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Science_Jane
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Message 735634 - Posted: 7 Apr 2008, 2:26:37 UTC

The USA and its' space partners* are building a satellite so huge that they theorize they will be able to see the beginning of our Universe. If they can do such a thing then shouldn't we also be able to see all the other evolutionary steps our solar system took to get to its' present position? In the future will man be able to see his/her very evolution unfold, just as easily as he/her pulls up a satellite map of the World on the web? Is it possible...there is really only 1 Sun...our Sun...and the twinkles in the night sky are the steps our Sun took to get to the present position as it drifts through the void of space? Is our 'so called' small Solar System TRULY the entire Universe?

The Stars in the night sky are a record of what those Stars looked like millions of years ago, meaning you are looking at what the Universe looked like millions of years ago. Our solar system travels through a void...moving from one place to another...which explains why we see SO many stars in the nights sky. If man where able to travel to the source of the twinkles in the sky...he literally would be traveling back in time. But if that is true...he would want to come back home, which means he could travel back to the future through the same route....which literally means Time Travel is possible! Although, you would have to construct a vehicle which could travel at the speed of light to do so...or faster! However, with new technologies such as the JWST we may be able to observe the past...like watching a re-run on TV.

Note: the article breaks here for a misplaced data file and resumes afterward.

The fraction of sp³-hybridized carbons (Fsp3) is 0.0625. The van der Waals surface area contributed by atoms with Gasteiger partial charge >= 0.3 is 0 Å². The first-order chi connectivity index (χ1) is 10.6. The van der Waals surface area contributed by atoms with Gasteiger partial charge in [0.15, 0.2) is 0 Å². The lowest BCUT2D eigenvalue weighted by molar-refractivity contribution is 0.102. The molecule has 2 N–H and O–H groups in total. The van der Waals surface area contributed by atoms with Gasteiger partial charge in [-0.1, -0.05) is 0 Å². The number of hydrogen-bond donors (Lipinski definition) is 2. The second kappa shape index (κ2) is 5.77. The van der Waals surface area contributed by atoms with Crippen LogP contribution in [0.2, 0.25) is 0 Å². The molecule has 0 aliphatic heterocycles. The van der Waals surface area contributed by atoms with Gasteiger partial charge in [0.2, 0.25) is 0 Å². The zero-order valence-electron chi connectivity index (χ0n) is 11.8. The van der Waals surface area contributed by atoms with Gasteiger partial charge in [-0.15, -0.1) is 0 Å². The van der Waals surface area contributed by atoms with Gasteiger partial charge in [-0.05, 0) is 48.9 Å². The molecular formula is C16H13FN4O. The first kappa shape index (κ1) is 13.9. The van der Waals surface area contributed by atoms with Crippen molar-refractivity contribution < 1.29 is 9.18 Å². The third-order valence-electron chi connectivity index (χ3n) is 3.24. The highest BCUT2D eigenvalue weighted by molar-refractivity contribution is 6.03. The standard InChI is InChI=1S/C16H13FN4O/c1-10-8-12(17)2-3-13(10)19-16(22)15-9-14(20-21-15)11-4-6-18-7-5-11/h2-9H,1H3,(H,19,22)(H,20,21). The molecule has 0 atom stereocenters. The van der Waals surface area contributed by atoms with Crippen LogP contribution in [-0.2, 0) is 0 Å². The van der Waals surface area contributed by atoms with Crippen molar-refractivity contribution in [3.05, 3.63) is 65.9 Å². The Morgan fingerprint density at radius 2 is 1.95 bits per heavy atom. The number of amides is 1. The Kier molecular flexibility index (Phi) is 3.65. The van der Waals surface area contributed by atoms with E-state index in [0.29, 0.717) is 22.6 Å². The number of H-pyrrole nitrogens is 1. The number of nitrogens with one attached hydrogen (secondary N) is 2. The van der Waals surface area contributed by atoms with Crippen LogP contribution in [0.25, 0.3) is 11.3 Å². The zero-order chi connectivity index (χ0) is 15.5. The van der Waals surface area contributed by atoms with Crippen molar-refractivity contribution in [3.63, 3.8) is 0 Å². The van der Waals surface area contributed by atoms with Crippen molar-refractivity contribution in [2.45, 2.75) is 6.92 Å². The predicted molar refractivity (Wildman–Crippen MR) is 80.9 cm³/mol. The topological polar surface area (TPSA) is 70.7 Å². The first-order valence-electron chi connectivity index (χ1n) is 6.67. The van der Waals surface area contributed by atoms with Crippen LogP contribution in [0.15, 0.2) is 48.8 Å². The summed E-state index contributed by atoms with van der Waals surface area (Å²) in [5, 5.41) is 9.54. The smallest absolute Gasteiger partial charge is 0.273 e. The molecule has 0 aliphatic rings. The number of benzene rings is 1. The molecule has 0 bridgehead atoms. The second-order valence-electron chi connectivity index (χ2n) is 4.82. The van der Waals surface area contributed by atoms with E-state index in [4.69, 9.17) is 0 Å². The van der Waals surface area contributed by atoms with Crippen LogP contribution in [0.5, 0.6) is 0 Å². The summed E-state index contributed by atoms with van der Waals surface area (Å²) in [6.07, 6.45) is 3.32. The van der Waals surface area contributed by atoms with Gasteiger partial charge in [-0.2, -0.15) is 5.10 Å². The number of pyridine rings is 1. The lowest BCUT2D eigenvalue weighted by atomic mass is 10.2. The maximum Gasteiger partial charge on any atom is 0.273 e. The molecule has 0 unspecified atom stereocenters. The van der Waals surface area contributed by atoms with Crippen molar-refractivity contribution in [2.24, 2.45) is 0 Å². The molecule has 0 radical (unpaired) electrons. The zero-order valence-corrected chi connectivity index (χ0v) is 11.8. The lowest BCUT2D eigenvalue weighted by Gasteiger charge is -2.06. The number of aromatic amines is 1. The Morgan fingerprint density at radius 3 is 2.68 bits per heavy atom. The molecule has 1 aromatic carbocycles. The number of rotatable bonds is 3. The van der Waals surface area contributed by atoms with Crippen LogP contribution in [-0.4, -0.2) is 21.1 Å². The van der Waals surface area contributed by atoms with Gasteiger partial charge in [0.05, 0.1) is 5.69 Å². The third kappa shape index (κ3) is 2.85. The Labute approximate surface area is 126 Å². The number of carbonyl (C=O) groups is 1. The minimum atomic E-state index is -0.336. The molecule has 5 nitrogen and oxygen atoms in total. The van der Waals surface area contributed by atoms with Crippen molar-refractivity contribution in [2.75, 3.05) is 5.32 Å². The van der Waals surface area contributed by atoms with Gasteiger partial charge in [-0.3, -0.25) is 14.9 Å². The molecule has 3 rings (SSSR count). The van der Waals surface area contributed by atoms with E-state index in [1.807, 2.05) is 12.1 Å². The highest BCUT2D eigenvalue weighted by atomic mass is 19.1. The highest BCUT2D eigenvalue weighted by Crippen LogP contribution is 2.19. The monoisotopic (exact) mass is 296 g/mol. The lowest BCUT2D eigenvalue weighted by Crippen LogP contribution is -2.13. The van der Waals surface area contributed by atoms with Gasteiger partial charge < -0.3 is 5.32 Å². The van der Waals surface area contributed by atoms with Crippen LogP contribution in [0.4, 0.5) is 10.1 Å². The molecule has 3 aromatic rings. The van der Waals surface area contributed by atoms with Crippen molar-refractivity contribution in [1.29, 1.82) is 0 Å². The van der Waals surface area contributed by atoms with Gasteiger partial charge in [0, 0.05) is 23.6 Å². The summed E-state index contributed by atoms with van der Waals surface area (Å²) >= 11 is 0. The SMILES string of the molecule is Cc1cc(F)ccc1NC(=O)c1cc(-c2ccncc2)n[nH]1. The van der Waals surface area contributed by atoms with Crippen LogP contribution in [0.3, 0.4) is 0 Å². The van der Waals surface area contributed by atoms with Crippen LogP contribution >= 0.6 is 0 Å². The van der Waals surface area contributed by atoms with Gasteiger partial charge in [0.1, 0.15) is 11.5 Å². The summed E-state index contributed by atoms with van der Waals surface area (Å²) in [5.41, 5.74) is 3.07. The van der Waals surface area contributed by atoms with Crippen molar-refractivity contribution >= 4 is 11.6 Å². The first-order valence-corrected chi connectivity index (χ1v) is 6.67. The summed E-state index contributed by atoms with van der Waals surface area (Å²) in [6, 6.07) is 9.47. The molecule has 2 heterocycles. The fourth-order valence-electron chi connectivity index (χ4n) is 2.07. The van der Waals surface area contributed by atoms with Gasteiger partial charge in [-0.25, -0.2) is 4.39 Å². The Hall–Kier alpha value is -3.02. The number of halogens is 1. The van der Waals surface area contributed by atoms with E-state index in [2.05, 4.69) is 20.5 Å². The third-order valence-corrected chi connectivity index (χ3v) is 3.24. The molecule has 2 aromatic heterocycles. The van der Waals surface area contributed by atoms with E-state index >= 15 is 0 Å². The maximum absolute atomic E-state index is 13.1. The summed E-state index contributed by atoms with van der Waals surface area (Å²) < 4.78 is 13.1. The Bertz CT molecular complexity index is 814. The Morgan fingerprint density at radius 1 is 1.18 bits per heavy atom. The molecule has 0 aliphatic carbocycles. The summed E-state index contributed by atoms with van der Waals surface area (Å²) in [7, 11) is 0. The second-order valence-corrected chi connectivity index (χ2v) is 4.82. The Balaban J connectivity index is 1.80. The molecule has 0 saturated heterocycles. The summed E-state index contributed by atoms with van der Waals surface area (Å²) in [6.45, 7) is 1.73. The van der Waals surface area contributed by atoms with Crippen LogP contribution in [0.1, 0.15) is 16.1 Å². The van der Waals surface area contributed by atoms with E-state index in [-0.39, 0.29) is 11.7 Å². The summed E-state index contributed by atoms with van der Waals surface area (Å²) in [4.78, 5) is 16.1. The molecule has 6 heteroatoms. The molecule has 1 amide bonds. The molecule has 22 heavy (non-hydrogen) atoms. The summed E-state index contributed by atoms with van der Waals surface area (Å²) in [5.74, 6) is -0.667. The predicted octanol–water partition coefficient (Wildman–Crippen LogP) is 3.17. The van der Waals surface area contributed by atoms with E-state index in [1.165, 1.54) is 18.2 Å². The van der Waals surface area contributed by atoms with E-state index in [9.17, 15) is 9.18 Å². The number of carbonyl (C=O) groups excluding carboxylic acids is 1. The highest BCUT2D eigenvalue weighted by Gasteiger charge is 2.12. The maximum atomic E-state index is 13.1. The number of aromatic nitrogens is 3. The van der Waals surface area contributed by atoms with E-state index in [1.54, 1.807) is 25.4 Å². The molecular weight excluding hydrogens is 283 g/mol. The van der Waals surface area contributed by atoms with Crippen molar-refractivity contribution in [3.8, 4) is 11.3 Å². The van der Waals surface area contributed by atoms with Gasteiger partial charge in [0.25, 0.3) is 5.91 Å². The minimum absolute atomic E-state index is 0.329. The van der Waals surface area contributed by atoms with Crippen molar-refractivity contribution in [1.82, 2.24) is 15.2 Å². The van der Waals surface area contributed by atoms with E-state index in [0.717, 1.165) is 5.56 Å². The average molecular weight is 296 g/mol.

Thank you for your time and interest...Science_Jane

*Hubble's successor - The James Webb Space Telescope (JWST) Follow links below:
--BBC Site...
http://news.bbc.co.uk/2/hi/americas/6645179.stm
--NASA Site...
http://www.nasa.gov/vision/universe/watchtheskies/jwst_model.html
____________

Taurus
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Message 735801 - Posted: 7 Apr 2008, 15:27:12 UTC - in response to Message 735634.
Last modified: 7 Apr 2008, 15:37:08 UTC

If they can do such a thing then shouldn't we also be able to see all the other evolutionary steps our solar system took to get to its' present position?


Not our solar system, but we can already see a variety of star systems in various stages of evolution.

In the future will man be able to see his/her very evolution unfold, just as easily as he/her pulls up a satellite map of the World on the web?


There is no known mechanism based on a solid theoretical framework that would function to facilitate such a thing.

Is it possible...there is really only 1 Sun...our Sun...and the twinkles in the night sky are the steps our Sun took to get to the present position as it drifts through the void of space?


No, it's not possible. You forgot that the speed of light is constant and known with certainty and results in consistent calculations regarding the distances of other stars, nebulae, objects, etc.

You also forgot that not every star we see is the same kind of star or even necessarily remotely similar to each other.

The are Sun-like Stars, Super Novae, Brown Dwarfs, White Dwarfs, Neutron Stars, Pulsars, Magnetars, RRATs, Binary Star systems, the newly discovered "Peanut" shaped dual-Stars, and that's only to name a few.